ArtsAutosBooksBusinessEducationEntertainmentFamilyFashionFoodGamesGenderHealthHolidaysHomeHubPagesPersonal FinancePetsPoliticsReligionSportsTechnologyTravel


Updated on April 12, 2013


More than 1 in 3 babies are born to unmarried parents in the UK. The biological fathers of these children do not necessarily have any rights to see or make decisions about their lives.

Q: What rights do unmarried fathers have? A: It depends where you live as the laws differ from country to country. In the USA the laws are different in different states so it is best to check your individual states jurisdiction.

Legislation in the UK (England & Wales only)

The mother by default has parental responsibility for her child. Prior to 2003 an unmarried father had no legal parental rights whatsoever. If a child was born after December 2003 and the father’s name was on the birth certificate he had full parental rights. If he was not named as the father he had no legal rights. This meant that whilst his ex-partner may give him leave to have contact with his child; he did not actually have a legal right to do so. He would not be legally allowed to attend school events for parents, take the child away on holiday, out for the day, have him to stay for weekends or give parental consent for marriage or joining the armed forces. The mother could take the child out of the country without his permission and he would legally have no say in the matter. The only way he could obtain these rights was to marry the mother and apply for re-registration of the child together with her. The couple could also do this without marrying or he could simply apply for parental responsibility by completing a Parental Responsibility agreement form.


New Legislation

There has been a recent legislation change in January 2013 giving unmarried fathers full parental rights and the right to see their children in the event of a relationship break down. However; the issue of parental right is still not as clear cut as you may think. Full parental rights are only granted if the couple jointly register the birth of the child.

What does this mean?

This means that if you did not register the child jointly with the mother and your name does not appear on the birth certificate you still do not have any parental rights or responsibilities whatsoever.


Is there anything I can do?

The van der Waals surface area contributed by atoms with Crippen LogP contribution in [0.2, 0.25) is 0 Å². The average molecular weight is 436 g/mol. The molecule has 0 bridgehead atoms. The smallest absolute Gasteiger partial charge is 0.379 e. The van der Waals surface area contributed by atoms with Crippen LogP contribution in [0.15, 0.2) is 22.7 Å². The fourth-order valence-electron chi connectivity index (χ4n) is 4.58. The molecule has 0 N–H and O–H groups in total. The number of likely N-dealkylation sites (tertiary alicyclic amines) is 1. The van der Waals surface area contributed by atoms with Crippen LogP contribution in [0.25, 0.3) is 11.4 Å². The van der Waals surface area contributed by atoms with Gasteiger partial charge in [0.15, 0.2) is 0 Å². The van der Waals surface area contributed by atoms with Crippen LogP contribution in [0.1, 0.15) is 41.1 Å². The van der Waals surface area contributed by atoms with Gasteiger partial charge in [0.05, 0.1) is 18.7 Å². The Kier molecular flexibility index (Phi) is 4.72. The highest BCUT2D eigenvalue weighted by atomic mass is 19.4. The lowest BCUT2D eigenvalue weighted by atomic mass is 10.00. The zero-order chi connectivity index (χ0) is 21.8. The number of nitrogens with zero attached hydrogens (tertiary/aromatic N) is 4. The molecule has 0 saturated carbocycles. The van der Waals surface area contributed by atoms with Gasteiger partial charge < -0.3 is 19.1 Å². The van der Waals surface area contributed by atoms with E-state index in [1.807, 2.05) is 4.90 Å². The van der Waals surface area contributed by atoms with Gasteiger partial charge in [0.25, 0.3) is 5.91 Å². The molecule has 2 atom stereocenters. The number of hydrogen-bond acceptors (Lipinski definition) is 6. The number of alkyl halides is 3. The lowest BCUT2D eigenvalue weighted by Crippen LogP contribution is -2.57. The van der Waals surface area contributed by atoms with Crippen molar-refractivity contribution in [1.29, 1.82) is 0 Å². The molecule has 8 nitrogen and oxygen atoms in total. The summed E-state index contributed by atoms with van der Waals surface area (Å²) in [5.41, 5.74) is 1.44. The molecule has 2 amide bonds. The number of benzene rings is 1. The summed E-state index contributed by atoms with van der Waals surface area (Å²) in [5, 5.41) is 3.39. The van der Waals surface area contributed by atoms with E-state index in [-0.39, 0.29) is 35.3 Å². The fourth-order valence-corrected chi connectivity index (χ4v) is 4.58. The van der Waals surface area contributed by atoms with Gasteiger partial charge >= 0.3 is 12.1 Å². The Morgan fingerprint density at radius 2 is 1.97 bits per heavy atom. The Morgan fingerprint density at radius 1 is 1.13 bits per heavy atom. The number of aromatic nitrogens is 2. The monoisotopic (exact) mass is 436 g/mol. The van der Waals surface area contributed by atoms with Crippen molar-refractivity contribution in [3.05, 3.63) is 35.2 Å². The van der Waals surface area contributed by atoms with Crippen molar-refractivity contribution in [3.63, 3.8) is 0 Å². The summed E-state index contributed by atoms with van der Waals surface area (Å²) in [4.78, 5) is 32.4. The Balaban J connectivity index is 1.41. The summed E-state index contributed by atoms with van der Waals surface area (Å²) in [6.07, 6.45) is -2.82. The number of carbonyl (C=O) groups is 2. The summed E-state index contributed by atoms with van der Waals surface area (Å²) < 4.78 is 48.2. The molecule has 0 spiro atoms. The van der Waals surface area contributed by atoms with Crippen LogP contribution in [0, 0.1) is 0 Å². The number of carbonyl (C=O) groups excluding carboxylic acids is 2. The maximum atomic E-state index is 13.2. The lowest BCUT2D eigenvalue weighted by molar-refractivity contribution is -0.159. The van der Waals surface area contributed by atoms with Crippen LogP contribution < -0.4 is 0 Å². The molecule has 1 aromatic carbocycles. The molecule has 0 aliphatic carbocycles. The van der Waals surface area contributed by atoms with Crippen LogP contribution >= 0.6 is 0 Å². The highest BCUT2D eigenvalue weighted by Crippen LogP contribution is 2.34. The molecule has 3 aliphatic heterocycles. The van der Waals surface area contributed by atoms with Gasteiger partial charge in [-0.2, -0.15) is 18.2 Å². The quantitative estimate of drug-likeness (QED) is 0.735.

Parental responsibility can be obtained in several ways.

The most obvious way is to marry the mother and re-register the child’s birth if you are the biological father.

You could also apply to re-register the child’s birth as an unmarried couple, by completing and taking to the register office an ‘Application for the re-registration of a child’s birth’ form - available via the website.

If both parents cannot be present; a ‘Statutory Declaration of acknowledgement of Parentage’ form must be completed and the declaration made in the presence of a Solicitor, Justice of the Peace, Magistrate or Commissioner for Oaths.

A Parental Responsibility Agreement can be made with the child’s mother. Again a form will need to be completed.


What are my parental responsibilities?

All parents, married or unmarried; have a moral responsibility to make sure that their child is financially maintained, regardless of parental responsibility

In addition, parental responsibility includes:

  • Consenting to medical treatment
  • Disciplining the child
  • Choosing the child’s name
  • Selecting a place of education
  • Caring for the child’s property
  • Having access to the child’s medical and education records

What if the mother does not agree to a PR Agreement?

  • The father can obtain a residence order
  • The father can apply to the court for a Parental Responsibility order where it will be signed and witnessed. He needs to show a number of things – His reason for applying is well-meaning, genuine and in the best interest of the child. There is a degree of commitment and attachment between the child and father. He would need to take a copy of the birth certificate and some form of identification. Two copies of the signed and witnessed form will need to be sent to the following address:

Principal Registry of the Family Division
First Avenue House
42-49 High Holborn

London WC1V 6NP

If I have PR does this mean I have the right to see my child if we split up?

The mother has full control over when and if an unmarried father can see his child. PR does not allow you to see the child if the mother does not wish this. You would have to apply to the court for a contact order.

Does PR end?

  1. Parental responsibility ends:
  2. When the child is 18 years of age
  3. When a court terminates it
  4. When a child between the ages of 16 & 18 marries
  5. When a residence order ends


Same Sex Couples

If the parents were civil partners at the time of the birth they will have joint responsibility for the child. If not, they can either become civil partners and re-register the birth or the second parent can apply for parental responsibility.

© Susan Bailey 2013 All Rights Reserved


    0 of 8192 characters used
    Post Comment

    • Sue Bailey profile image

      Susan Bailey 4 years ago from South Yorkshire, UK

      In the UK the laws have just changed giving them more rights than previously but they have to be named on the birth certificate to get any rights at all. Thanks for the UP and share.

    • torrilynn profile image

      torrilynn 4 years ago

      thanks for this informative hub. I always thought that unmarried fathers had rights as long as they were taken to court and stripped of those rights. very interesting indeed. Voted up and shared.